Getting back to the story, it's how the police often handle these situations which make these stories so disheartening, and which just creates greater resentment towards law enforcement, by law-abiding aviation enthusiasts.
Understandably the police need to be in control of the situation, need to treat you as a POTENTIAL terrorist upon arriving at the scene, but some of the actions and comments made are not only uncalled for, but unprofessional.

It's all about education and open-mindedness. I see the same thing eveyrday with Security Forces in the Air Force. If they were better educated on certain things, and more open minded, relations could be a lot better and both parties could have a much better understanding and actually look out for each other...

Something needs to be done to educate local police on aviation enthusiasts and how our hobby isn't terrorism. The question is what, and how?

IslipWN
05-11-2005, 05:18 PM
Phil, did you ever write a letter to the police etc about this? Or is that someone else I'm thinking about.

PhilDernerJr
05-11-2005, 06:02 PM
No, I took no action.

NIKV69
05-14-2005, 08:51 AM
This is why I stay stand your ground. I would never let any law enforcement officer detain me or touch my equipment. Let them them arrest me. I am breaking no laws and will not be treated like someone who is.

Fight!

mirrodie
06-03-2005, 05:12 PM
First off, Phil, its COncorde, not, 'the Concorde'.
;)

And of course, we all know how the 9-11 terrorists were all gay, so that is why you had to fess up any gay ways, Phil

As USAF pilot noted above, I TOO am all for security, but not the lack of professionalism and waste, absolute waste of police funds that the SCPD did.

I actually wrote to..wait, I'll check the letters right now...

Assemblyman Barraga, Legislator Bishop, Commisioner Gallagher of SCPD, Senator Clinton (who called me regarding the matter, in my office),Senator Johnson, Schumer, the county DA and Sweeney....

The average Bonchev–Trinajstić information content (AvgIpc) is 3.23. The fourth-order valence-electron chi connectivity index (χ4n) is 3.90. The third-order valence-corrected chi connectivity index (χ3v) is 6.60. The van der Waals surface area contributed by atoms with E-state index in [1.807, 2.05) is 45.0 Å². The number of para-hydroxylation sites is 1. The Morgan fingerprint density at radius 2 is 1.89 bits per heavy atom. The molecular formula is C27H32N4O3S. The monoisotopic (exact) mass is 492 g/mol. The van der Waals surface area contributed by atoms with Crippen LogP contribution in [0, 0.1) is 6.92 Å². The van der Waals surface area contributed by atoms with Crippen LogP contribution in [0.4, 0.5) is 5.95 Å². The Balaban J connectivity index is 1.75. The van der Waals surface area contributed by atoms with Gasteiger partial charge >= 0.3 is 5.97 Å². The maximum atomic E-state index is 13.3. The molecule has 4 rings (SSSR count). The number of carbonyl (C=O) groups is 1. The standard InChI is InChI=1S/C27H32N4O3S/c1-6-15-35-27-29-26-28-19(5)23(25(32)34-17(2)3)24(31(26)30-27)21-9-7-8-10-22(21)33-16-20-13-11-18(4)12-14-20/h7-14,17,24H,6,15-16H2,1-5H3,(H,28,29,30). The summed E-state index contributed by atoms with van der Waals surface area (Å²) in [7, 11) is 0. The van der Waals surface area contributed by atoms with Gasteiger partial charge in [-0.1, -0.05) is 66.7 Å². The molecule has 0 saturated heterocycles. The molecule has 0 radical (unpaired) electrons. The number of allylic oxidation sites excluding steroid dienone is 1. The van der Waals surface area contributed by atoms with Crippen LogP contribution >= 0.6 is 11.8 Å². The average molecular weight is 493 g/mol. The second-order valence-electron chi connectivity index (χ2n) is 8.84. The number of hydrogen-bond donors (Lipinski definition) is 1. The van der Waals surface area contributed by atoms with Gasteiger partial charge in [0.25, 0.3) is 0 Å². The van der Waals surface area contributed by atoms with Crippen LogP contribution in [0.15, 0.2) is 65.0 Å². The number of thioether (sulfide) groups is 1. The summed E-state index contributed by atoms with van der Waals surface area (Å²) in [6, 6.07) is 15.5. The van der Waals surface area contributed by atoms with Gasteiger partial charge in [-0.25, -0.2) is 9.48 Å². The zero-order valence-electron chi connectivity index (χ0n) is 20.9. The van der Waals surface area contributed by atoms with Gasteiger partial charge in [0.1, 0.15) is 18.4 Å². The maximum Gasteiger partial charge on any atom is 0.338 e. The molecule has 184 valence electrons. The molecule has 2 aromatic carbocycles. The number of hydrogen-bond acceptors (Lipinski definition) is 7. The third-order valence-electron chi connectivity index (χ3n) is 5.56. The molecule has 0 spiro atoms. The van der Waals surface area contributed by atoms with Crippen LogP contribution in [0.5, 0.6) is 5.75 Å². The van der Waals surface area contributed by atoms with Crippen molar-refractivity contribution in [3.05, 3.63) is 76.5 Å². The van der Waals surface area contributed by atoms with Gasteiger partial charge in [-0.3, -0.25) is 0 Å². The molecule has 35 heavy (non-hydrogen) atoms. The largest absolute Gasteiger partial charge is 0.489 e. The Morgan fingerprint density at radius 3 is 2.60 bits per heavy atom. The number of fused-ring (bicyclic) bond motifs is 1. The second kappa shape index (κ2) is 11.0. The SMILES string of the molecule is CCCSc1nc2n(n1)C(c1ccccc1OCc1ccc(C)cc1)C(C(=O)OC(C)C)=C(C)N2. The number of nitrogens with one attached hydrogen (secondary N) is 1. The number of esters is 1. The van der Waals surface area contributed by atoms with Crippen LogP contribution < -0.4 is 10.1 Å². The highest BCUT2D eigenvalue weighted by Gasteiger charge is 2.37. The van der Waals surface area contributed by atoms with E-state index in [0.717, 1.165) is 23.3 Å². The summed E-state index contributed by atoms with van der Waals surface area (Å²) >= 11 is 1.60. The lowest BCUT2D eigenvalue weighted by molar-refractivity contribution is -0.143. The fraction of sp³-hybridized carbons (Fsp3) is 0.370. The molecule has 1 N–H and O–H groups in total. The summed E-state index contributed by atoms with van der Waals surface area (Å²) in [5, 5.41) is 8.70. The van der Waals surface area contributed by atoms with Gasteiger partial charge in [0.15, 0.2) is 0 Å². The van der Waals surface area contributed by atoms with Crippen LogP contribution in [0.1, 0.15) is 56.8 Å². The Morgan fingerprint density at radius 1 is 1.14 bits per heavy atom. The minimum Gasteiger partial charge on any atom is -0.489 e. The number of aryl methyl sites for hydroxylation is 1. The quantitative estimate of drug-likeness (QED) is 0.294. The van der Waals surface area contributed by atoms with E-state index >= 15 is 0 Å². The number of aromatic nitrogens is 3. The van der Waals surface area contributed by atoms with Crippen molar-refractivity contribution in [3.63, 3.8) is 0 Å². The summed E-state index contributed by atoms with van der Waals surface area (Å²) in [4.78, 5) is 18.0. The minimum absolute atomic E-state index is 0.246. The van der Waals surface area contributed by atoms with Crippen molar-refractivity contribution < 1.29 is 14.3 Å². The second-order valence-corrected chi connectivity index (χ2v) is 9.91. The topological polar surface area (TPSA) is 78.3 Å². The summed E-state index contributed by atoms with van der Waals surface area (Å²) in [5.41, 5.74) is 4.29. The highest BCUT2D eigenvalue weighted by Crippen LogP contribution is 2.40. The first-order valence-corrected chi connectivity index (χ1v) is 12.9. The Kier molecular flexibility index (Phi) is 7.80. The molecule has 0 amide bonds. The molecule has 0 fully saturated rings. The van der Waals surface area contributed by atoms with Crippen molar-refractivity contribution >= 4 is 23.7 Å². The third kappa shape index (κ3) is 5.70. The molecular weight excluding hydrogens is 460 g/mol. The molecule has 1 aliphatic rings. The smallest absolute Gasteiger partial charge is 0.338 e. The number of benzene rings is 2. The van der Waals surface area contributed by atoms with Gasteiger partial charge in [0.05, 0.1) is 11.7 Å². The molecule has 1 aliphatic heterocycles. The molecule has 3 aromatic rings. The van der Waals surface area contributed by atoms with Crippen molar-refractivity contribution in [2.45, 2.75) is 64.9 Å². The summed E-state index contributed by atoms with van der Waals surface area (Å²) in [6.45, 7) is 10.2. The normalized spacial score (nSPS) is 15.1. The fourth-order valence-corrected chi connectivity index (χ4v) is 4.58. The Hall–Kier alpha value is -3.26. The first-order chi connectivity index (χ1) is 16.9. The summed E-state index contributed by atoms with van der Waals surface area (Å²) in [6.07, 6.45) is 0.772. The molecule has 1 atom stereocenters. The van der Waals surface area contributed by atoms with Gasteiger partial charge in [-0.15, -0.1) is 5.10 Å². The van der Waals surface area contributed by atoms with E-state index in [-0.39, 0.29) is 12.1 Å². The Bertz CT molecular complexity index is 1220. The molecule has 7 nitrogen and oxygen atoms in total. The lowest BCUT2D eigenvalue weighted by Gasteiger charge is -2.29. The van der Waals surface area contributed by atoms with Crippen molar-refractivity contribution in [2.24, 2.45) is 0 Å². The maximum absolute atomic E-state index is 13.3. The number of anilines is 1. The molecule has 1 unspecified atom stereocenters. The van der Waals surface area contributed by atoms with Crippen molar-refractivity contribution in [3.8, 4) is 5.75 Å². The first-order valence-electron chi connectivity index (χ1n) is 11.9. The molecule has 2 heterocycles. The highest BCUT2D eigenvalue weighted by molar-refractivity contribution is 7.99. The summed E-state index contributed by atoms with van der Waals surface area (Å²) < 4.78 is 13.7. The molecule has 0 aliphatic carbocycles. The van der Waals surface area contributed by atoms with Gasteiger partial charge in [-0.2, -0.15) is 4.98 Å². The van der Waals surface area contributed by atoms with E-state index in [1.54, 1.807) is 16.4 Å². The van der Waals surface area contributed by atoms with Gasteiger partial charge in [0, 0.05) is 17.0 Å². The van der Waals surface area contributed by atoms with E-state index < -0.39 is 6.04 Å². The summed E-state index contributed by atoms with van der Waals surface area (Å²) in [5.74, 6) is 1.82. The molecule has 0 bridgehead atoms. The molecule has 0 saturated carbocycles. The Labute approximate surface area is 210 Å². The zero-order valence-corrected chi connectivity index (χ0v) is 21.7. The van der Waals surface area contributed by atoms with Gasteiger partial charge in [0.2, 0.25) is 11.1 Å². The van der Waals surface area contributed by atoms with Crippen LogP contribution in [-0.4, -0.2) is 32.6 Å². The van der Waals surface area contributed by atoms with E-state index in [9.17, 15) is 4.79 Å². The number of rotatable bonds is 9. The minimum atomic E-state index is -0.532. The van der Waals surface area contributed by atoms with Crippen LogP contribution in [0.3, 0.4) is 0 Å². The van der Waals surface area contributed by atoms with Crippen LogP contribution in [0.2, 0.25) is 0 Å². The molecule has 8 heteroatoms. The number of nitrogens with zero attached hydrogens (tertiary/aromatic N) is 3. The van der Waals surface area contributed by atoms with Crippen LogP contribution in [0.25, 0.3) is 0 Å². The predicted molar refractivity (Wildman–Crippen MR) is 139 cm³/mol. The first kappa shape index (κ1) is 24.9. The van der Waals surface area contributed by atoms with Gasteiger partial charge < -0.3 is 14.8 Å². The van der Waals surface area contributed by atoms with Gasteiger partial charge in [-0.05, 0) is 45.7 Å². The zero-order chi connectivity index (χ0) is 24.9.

So I wrote to them and made them well aware, not that I was stopped, but of the lack of professionalism and waste of county dollars as 14 personel decided to use, what I am sure is, holiday and overtime pay, to exert their 'authority'.

I wrote an editorial to Newsday that ran, it was about how, when I got engaged, I flew ISP-PVD, for the day. And out of ISP, they would not allow me on the flight with a corkscrew I had for a bottle of wine.

But on the return flight PVD-ISP, a mere 10 hours later that day, I got on the plane with a cheapy corkscrew I bought in Providence and went right through security, not realizing this until I got home. SO Newsday ran the editorial.

Again, I know we need strong and CONSISTENT security. And that is what we should continue to stress if future issues arise with the law.


And for the record, not all police officers are unprofessional.
But we pay their salaries and if you are a law abiding citizen, keep your lawyer's number on cell phone. And call on him/her, right there, in front of the officer, if you feel your liberties are being trampled on.

emshighway
09-08-2006, 08:21 PM
A corkscrew isn't a prohibited item.

By the way the "I pay your salary" is so old and really doesn't work. My answer is "well, I'm in a 43% tax bracket so actually I pay back about 1/2 of my own salary. Since you are paying half of my salary I'll give you what you pay for... a half a$$ed job"